We were all set to fly to Las Vegas for our holiday. This year we managed to bag a bargain on first class tickets, a new and probably one off experience to us, so excitement was high!
In the airport lounge the staff kept having little sideways glances, but were very professional and served us graciously. Finally the flight was called and off we went to get on the flight. I showed my ticket to the attendant, who immediately called the supervisor. “I’m very sorry madam, there’s an issue with your seat, you’re just not the kind of passenger we allow in first class…I mean…look at you”.
Ok, that obviously didn’t actually happen. The staff were fabulous and the journey very comfortable. But I didn’t feel good enough to be there, and I was worried about getting found out and being sent to my rightful place.
At work I worry I’ll get found out as just being lucky for achieving targets and getting good performance ratings, even though these results have been consistent for the last few years. The occasions something goes wrong or I fall below target prove I’m not really good enough.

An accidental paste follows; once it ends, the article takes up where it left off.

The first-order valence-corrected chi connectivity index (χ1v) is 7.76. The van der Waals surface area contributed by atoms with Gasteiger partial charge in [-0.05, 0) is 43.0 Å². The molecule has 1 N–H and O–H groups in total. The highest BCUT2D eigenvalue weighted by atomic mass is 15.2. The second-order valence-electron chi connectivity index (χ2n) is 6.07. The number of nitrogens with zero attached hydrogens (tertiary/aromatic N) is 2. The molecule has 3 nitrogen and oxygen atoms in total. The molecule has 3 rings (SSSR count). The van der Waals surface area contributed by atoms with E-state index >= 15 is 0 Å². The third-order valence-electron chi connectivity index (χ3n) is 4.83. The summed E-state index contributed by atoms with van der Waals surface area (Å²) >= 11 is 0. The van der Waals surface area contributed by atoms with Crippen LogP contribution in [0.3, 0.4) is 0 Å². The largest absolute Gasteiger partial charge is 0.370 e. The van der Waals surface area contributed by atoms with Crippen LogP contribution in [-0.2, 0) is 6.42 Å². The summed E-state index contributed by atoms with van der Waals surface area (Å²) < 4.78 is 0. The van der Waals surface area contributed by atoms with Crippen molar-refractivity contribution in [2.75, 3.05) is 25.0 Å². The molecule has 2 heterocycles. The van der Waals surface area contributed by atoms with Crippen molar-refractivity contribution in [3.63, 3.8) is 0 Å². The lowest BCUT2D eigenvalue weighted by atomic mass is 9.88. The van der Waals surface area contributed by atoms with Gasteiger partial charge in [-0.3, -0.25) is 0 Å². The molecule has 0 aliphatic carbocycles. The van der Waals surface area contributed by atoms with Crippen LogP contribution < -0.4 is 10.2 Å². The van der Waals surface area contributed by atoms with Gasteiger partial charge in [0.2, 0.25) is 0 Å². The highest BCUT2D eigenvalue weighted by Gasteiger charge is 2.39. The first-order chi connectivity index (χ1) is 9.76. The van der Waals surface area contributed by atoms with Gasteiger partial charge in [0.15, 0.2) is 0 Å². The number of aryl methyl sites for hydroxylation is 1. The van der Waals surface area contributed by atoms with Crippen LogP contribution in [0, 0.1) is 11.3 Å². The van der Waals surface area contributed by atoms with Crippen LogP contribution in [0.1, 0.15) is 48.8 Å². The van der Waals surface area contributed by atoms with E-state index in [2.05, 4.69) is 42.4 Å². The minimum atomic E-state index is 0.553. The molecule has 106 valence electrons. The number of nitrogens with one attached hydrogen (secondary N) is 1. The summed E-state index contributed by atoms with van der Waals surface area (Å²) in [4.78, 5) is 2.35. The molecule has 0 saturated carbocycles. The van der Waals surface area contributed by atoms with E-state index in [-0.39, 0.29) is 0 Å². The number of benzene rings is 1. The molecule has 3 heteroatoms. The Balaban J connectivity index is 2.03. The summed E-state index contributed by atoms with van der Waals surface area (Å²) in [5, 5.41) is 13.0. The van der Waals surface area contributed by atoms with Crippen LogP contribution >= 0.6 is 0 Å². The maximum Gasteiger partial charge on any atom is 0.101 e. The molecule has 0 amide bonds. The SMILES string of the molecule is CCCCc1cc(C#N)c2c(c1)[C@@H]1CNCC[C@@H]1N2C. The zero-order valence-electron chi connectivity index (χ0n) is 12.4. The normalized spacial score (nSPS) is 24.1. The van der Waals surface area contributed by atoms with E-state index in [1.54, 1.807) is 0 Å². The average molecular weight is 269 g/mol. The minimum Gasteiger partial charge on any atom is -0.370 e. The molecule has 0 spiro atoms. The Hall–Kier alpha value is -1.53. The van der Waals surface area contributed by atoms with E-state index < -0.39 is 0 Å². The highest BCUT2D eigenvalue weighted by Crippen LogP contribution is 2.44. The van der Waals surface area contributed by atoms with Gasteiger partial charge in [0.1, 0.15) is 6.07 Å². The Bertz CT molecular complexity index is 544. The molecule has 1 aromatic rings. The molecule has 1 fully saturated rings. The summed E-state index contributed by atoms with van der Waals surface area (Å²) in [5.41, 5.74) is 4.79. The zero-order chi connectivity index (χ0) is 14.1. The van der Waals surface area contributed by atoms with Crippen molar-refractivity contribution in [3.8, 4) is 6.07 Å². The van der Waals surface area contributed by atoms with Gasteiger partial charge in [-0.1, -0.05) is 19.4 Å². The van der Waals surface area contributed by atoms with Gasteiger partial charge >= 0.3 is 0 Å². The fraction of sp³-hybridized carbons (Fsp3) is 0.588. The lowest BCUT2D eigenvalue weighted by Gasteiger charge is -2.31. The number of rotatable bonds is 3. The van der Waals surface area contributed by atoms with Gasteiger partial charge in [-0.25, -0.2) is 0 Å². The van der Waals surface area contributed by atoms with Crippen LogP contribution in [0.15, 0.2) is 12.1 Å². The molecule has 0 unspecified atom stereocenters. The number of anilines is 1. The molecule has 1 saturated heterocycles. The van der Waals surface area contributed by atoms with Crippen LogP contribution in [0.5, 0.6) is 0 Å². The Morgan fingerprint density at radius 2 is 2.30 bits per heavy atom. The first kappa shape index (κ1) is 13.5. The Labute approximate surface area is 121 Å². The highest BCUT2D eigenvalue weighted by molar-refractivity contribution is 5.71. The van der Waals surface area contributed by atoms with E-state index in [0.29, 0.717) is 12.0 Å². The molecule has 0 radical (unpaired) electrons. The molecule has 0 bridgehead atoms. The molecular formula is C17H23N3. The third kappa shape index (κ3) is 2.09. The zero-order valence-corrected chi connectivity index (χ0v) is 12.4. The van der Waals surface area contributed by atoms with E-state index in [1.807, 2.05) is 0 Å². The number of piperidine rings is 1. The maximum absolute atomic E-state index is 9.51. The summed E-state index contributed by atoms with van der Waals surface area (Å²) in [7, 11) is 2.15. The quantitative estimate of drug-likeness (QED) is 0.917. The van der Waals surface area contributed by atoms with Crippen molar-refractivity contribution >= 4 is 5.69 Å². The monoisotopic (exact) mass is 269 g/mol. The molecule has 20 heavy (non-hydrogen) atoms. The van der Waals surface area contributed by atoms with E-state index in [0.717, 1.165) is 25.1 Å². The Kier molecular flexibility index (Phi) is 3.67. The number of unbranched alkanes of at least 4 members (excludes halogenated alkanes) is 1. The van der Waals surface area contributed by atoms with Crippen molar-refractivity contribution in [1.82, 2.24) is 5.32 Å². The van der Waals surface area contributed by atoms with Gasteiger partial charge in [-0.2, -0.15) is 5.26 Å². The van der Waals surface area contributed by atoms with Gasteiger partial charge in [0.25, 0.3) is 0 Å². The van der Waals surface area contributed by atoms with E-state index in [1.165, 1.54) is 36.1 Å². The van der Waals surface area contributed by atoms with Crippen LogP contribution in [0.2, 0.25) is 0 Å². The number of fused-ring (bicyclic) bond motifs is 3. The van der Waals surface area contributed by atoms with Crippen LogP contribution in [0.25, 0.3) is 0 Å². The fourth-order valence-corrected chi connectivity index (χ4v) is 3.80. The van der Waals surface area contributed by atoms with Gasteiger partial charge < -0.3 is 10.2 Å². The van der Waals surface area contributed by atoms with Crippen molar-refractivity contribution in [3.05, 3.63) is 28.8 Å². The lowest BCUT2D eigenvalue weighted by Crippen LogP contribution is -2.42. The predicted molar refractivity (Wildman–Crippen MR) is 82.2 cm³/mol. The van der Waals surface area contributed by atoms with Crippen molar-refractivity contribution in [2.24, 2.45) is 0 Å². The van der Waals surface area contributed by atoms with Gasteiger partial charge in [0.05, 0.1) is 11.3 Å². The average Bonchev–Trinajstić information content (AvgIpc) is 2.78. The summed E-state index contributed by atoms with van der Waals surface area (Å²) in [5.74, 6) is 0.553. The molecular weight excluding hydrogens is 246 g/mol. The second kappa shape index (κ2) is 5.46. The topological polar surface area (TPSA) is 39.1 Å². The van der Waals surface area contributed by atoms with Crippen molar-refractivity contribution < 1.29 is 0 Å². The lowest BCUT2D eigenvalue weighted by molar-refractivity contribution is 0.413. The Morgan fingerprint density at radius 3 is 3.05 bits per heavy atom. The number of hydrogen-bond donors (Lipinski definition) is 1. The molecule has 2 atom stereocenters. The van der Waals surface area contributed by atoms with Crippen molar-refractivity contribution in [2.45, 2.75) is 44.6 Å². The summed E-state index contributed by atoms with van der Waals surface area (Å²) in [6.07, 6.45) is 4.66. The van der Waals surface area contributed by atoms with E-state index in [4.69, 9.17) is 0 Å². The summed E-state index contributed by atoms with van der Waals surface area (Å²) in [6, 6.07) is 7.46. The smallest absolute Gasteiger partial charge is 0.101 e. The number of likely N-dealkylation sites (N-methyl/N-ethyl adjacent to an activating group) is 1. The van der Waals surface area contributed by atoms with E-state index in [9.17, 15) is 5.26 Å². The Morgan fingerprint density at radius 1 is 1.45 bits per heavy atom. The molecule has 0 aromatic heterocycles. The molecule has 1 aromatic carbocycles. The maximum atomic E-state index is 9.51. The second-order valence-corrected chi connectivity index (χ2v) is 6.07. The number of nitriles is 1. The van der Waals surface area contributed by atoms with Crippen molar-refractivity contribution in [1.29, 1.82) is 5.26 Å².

When I go to training or networking events I fear my credentials will be questioned. I’ve got qualifications and certificates to back me up…but surely these people must be able to see I don’t belong?
I realise this happens quite a lot, and is probably what stops me going to fancy restaurants or makes me feel awkward when talking about my skills and experience. I’m scared someone will call me out and expose me for a fraud.
It turns out that this is called imposter syndrome and around 70% of us will experience it at some point (or at many points!) And it’s more prevalent in intelligent women than other demographics.
From now on I’m going to catch myself when I hear my thoughts start telling me this story and question it.
I’ve paid for my ticket, I’ve as much right to be there as the other passengers.
I’m good at my job and my good results reflect that.
I work hard to learn and practice my skills, and they are enough.
That compliment was genuine, they weren’t just being nice.
Actually I am successful because I worked bloody hard.
I realise that after a previous blog, I should have learned not to give a f**k about what other people think of me…and that it’s out of my control…but I haven’t mastered it yet, I’m still practising.
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